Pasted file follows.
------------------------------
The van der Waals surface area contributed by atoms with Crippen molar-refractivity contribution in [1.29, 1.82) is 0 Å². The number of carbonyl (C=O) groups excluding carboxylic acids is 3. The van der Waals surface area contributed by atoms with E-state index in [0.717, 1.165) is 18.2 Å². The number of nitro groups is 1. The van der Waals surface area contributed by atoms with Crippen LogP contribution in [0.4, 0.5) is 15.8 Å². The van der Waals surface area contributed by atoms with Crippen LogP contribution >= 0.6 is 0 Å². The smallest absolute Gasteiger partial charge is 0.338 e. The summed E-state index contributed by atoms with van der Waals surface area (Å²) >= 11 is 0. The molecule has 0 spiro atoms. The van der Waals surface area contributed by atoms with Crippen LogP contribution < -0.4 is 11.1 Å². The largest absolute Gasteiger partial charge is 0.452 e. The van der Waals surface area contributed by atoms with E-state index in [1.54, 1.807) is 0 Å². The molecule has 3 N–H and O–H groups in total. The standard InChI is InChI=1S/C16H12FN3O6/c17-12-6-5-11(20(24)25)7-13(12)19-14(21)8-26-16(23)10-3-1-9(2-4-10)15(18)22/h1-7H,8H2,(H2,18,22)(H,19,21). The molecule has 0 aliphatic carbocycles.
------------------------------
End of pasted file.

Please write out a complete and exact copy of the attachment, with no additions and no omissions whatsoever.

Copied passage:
The van der Waals surface area contributed by atoms with Crippen molar-refractivity contribution in [1.29, 1.82) is 0 Å². The number of carbonyl (C=O) groups excluding carboxylic acids is 3. The van der Waals surface area contributed by atoms with E-state index in [0.717, 1.165) is 18.2 Å². The number of nitro groups is 1. The van der Waals surface area contributed by atoms with Crippen LogP contribution in [0.4, 0.5) is 15.8 Å². The van der Waals surface area contributed by atoms with Crippen LogP contribution >= 0.6 is 0 Å². The smallest absolute Gasteiger partial charge is 0.338 e. The summed E-state index contributed by atoms with van der Waals surface area (Å²) >= 11 is 0. The molecule has 0 spiro atoms. The van der Waals surface area contributed by atoms with Crippen LogP contribution < -0.4 is 11.1 Å². The largest absolute Gasteiger partial charge is 0.452 e. The van der Waals surface area contributed by atoms with E-state index in [1.54, 1.807) is 0 Å². The molecule has 3 N–H and O–H groups in total. The standard InChI is InChI=1S/C16H12FN3O6/c17-12-6-5-11(20(24)25)7-13(12)19-14(21)8-26-16(23)10-3-1-9(2-4-10)15(18)22/h1-7H,8H2,(H2,18,22)(H,19,21). The molecule has 0 aliphatic carbocycles.